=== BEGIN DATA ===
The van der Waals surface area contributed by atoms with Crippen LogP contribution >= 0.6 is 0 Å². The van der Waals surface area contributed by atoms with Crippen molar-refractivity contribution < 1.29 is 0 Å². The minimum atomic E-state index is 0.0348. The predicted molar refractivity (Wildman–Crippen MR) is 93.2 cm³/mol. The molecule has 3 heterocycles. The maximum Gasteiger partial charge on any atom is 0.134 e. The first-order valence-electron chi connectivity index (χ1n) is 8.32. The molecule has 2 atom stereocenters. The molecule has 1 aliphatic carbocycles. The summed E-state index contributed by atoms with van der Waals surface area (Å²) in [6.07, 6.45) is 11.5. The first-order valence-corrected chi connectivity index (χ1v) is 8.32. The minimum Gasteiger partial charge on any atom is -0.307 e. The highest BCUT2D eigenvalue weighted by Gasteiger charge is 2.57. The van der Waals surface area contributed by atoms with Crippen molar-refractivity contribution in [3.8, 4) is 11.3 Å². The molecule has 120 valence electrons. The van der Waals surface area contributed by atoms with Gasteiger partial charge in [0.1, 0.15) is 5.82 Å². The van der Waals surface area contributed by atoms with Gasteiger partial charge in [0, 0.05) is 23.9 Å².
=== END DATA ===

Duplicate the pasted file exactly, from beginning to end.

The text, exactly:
The van der Waals surface area contributed by atoms with Crippen LogP contribution >= 0.6 is 0 Å². The van der Waals surface area contributed by atoms with Crippen molar-refractivity contribution < 1.29 is 0 Å². The minimum atomic E-state index is 0.0348. The predicted molar refractivity (Wildman–Crippen MR) is 93.2 cm³/mol. The molecule has 3 heterocycles. The maximum Gasteiger partial charge on any atom is 0.134 e. The first-order valence-electron chi connectivity index (χ1n) is 8.32. The molecule has 2 atom stereocenters. The molecule has 1 aliphatic carbocycles. The summed E-state index contributed by atoms with van der Waals surface area (Å²) in [6.07, 6.45) is 11.5. The first-order valence-corrected chi connectivity index (χ1v) is 8.32. The minimum Gasteiger partial charge on any atom is -0.307 e. The highest BCUT2D eigenvalue weighted by Gasteiger charge is 2.57. The van der Waals surface area contributed by atoms with Crippen molar-refractivity contribution in [3.8, 4) is 11.3 Å². The molecule has 120 valence electrons. The van der Waals surface area contributed by atoms with Gasteiger partial charge in [0.1, 0.15) is 5.82 Å². The van der Waals surface area contributed by atoms with Gasteiger partial charge in [0, 0.05) is 23.9 Å².